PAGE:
“We’re going to hit M7 where it hurts most” Bobi assures Ugandans in a ‘war’ against M7

Bobi wine

Bobi Wine in his interview with Daily Monitor’s Charles Mwanguhya Mpagi, Bobi promised Ugandans and every marginalized individual that Museveni and his government will be no more after 2021.

What’s your vision for this country?

A free Uganda that offers equal opportunity, equal protection and equal punishment to everybody regardless of your background, tribe, ethnicity or gender.

I want to live in Uganda where one is proud to be a Ugandan and where one’s fortunes are determined by the content of their character. Where when you work hard, you succeed and where justice is guaranteed for everybody.

Is that achievable and where has it been achieved?

Oh yes, it is. It has been achieved in very many countries. Look at South Africa, Ghana and Kenya. And even here in Uganda it has ever been there.

People have criticised you that you do not have experience in politics, how do you respond to them?

This nation is not going to be run by an individual. It will be run by institutions. I am not presenting myself as an all-knowing leader but as a good manager who will source talent that will be put to use.

We have many intellectuals here and abroad who have been silenced or deliberately keep quiet who are not taking up the mantle to transform the country and that is one of the reasons I am here.

Are you nursing an idea of opposition unity and what kind will it be if a time comes to that?

Opposition unity would mean putting aside personal, tribal, ethnic, religious and political party interests to put an end to Museveni’s rule.

So are you open to an alliance with say Dr Kizza Besigye?

Certainly! That is what we have been trying to build and God willing we shall succeed.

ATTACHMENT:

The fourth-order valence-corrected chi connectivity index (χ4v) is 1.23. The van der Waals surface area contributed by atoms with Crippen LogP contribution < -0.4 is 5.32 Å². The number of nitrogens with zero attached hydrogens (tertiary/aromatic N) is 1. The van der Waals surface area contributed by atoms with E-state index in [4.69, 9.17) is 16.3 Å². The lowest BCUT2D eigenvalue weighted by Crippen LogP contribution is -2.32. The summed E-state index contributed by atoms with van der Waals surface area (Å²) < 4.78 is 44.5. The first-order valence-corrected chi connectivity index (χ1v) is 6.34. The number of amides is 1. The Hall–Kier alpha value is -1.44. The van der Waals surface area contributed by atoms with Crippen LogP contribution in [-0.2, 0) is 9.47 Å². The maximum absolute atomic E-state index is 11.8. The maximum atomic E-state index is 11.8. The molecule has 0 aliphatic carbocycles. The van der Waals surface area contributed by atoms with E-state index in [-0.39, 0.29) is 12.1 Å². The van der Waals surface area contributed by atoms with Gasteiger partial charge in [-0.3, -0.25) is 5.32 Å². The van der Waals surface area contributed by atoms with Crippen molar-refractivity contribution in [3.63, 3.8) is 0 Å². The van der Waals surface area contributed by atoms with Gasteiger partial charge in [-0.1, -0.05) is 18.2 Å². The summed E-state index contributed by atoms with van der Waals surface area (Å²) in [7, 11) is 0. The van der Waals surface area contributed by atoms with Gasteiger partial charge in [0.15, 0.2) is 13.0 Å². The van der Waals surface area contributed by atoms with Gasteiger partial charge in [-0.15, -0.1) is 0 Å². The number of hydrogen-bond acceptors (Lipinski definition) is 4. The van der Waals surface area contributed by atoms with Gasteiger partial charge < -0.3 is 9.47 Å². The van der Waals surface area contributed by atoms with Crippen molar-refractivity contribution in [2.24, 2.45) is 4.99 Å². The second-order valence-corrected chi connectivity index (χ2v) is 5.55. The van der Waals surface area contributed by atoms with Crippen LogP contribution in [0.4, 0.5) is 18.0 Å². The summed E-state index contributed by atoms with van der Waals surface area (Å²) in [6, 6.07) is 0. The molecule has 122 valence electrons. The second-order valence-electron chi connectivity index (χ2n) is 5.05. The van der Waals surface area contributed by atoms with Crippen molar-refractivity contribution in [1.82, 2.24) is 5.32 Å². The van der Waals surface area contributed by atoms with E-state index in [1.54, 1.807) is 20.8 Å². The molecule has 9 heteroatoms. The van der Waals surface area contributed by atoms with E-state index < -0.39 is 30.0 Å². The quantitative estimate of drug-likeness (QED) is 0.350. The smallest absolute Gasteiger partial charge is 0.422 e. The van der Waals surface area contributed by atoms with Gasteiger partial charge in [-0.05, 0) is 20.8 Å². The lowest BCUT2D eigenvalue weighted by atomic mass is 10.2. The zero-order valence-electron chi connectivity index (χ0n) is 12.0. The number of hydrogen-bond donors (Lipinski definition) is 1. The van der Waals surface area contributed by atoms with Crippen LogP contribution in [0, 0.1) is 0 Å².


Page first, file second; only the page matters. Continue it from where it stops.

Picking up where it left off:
Does that mean that Robert Kyagulanyi may not be on the ballot in 2021?

Robert Kyagulanyi will be on the ballot because as we speak, the young people of Uganda who are over 85 percent of our population want to take up the mantle. This is a generational fight which is however not limited to our generation.

We believe that having had Dr Besigye for 4 times, Ugandans want to try something else, not to write him off. Most of the contenders are out of this generation and are bush war people, soldiers who fought with Museveni. Uganda has been yearning for civilian leadership.

Does that mean that if there is going to be a ballot that has two names on it, it will have to be Kyagulanyi on top and say Besigye on the bottom (as a kind of running mate)?

We want to have Kyagulanyi versus Museveni, Uganda versus Museveni, the young versus the old, the new and functional versus the old and dysfunctional, civilian versus military.

How do you see yourself getting into the presidency?

We are going to be voted into the presidency. We have taken the last two years awakening people, sensitising them to register to vote and transforming them from supporters to voters which we have successfully done as you notice the numbers of voters (according to Electoral Commission Voters register) have swollen the restrictions and disenfranchisement notwithstanding. It is through the ballot that we hope to ascend to the presidency.

Other people have tried before; they have all fallen short. What is different between you and them?

None of them has ever fronted an idea of the people of Uganda. Each one has fronted their grouping. In the past, there was a big disconnect between politics and the people of Uganda which we have successfully capped. You see very many people now especially the young interested in the politics of Uganda like never before.

What is your strategy to defeat election malpractice and fraud?

We have the overt and covert strategies. I will only talk about the overt. We have and continue to sensitise our people who are now ready to massively vote Museveni out and not just voting him out but to stand firm and assert their voice and protect and defend their victory.

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Patrick Luwagga is the editorial director of cross-platform content for UGANDANZ. He works across the newsroom and with business partners to drive and develop ambitious editorial projects that include digital journalism, video, data research, polling, live events, and thought-leadership series that are supported by outside underwriting. As executive director, he is responsible for the creation of Political news section, prior to joining UGANDANZ, Patrick was the chief editor for the national weekly news magazine of Kasese Times. In that role, he covered several presidential elections, wrote and produced two television documentaries, and was a regular commentator on television and radio news programs. Patrick was born in Masaka and grew up in Kasese. He earned a bachelor’s degree in Journalism from Makerere University where he was a Knight Foundation journalism fellow.